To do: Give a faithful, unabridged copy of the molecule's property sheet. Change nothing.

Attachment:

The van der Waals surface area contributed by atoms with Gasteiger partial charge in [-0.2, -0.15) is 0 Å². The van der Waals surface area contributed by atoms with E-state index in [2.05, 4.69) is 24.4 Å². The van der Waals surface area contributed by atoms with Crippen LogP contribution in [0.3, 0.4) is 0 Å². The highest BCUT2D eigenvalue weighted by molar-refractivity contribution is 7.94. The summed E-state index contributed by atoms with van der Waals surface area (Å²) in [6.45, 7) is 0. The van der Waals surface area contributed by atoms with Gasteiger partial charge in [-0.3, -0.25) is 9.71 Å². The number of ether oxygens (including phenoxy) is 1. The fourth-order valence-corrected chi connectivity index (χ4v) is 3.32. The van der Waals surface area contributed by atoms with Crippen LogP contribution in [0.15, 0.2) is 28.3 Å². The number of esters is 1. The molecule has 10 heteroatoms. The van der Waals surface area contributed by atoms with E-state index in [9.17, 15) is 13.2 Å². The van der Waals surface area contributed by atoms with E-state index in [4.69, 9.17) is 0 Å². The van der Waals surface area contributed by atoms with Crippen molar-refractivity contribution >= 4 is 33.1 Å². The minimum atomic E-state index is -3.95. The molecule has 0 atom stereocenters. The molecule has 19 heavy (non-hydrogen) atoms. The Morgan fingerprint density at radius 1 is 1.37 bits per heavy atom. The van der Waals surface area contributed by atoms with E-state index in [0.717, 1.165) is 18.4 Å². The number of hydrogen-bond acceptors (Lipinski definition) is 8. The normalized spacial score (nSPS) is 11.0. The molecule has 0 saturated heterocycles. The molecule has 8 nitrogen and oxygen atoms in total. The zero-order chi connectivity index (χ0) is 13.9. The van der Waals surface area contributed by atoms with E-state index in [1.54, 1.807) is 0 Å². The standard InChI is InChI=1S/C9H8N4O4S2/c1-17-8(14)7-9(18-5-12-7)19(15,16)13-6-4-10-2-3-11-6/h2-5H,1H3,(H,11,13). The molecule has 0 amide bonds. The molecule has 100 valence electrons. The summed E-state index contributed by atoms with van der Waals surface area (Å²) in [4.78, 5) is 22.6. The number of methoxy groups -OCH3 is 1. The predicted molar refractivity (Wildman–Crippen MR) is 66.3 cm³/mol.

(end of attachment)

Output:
The van der Waals surface area contributed by atoms with Gasteiger partial charge in [-0.2, -0.15) is 0 Å². The van der Waals surface area contributed by atoms with E-state index in [2.05, 4.69) is 24.4 Å². The van der Waals surface area contributed by atoms with Crippen LogP contribution in [0.3, 0.4) is 0 Å². The highest BCUT2D eigenvalue weighted by molar-refractivity contribution is 7.94. The summed E-state index contributed by atoms with van der Waals surface area (Å²) in [6.45, 7) is 0. The van der Waals surface area contributed by atoms with Gasteiger partial charge in [-0.3, -0.25) is 9.71 Å². The number of ether oxygens (including phenoxy) is 1. The fourth-order valence-corrected chi connectivity index (χ4v) is 3.32. The van der Waals surface area contributed by atoms with Crippen LogP contribution in [0.15, 0.2) is 28.3 Å². The number of esters is 1. The molecule has 10 heteroatoms. The van der Waals surface area contributed by atoms with E-state index in [9.17, 15) is 13.2 Å². The van der Waals surface area contributed by atoms with E-state index in [4.69, 9.17) is 0 Å². The van der Waals surface area contributed by atoms with Crippen molar-refractivity contribution >= 4 is 33.1 Å². The minimum atomic E-state index is -3.95. The molecule has 0 atom stereocenters. The molecule has 19 heavy (non-hydrogen) atoms. The Morgan fingerprint density at radius 1 is 1.37 bits per heavy atom. The van der Waals surface area contributed by atoms with E-state index in [0.717, 1.165) is 18.4 Å². The number of hydrogen-bond acceptors (Lipinski definition) is 8. The normalized spacial score (nSPS) is 11.0. The molecule has 0 saturated heterocycles. The molecule has 8 nitrogen and oxygen atoms in total. The zero-order chi connectivity index (χ0) is 13.9. The van der Waals surface area contributed by atoms with E-state index in [1.54, 1.807) is 0 Å². The standard InChI is InChI=1S/C9H8N4O4S2/c1-17-8(14)7-9(18-5-12-7)19(15,16)13-6-4-10-2-3-11-6/h2-5H,1H3,(H,11,13). The molecule has 0 amide bonds. The molecule has 100 valence electrons. The summed E-state index contributed by atoms with van der Waals surface area (Å²) in [4.78, 5) is 22.6. The number of methoxy groups -OCH3 is 1. The predicted molar refractivity (Wildman–Crippen MR) is 66.3 cm³/mol.